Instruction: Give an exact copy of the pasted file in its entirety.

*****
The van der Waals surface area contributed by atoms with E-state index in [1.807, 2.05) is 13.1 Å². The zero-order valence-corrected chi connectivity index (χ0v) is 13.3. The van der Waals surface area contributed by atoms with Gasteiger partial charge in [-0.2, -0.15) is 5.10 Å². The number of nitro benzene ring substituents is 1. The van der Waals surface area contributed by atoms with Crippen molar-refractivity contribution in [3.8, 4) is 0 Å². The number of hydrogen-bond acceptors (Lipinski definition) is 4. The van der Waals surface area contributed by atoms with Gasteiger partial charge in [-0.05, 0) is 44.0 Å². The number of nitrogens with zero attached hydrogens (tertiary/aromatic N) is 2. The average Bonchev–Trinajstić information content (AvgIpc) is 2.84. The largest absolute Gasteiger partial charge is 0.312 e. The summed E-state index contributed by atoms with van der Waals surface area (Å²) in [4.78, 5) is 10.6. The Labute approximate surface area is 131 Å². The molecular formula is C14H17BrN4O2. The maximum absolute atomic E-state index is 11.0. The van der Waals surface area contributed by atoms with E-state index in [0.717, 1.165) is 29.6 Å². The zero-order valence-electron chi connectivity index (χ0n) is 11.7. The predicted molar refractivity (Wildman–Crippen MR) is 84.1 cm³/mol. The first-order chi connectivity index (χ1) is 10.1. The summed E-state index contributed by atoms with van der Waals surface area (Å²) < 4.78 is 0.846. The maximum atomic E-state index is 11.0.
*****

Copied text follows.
The van der Waals surface area contributed by atoms with E-state index in [1.807, 2.05) is 13.1 Å². The zero-order valence-corrected chi connectivity index (χ0v) is 13.3. The van der Waals surface area contributed by atoms with Gasteiger partial charge in [-0.2, -0.15) is 5.10 Å². The number of nitro benzene ring substituents is 1. The van der Waals surface area contributed by atoms with Crippen molar-refractivity contribution in [3.8, 4) is 0 Å². The number of hydrogen-bond acceptors (Lipinski definition) is 4. The van der Waals surface area contributed by atoms with Gasteiger partial charge in [-0.05, 0) is 44.0 Å². The number of nitrogens with zero attached hydrogens (tertiary/aromatic N) is 2. The average Bonchev–Trinajstić information content (AvgIpc) is 2.84. The largest absolute Gasteiger partial charge is 0.312 e. The summed E-state index contributed by atoms with van der Waals surface area (Å²) in [4.78, 5) is 10.6. The Labute approximate surface area is 131 Å². The molecular formula is C14H17BrN4O2. The maximum absolute atomic E-state index is 11.0. The van der Waals surface area contributed by atoms with E-state index in [0.717, 1.165) is 29.6 Å². The zero-order valence-electron chi connectivity index (χ0n) is 11.7. The predicted molar refractivity (Wildman–Crippen MR) is 84.1 cm³/mol. The first-order chi connectivity index (χ1) is 10.1. The summed E-state index contributed by atoms with van der Waals surface area (Å²) < 4.78 is 0.846. The maximum atomic E-state index is 11.0.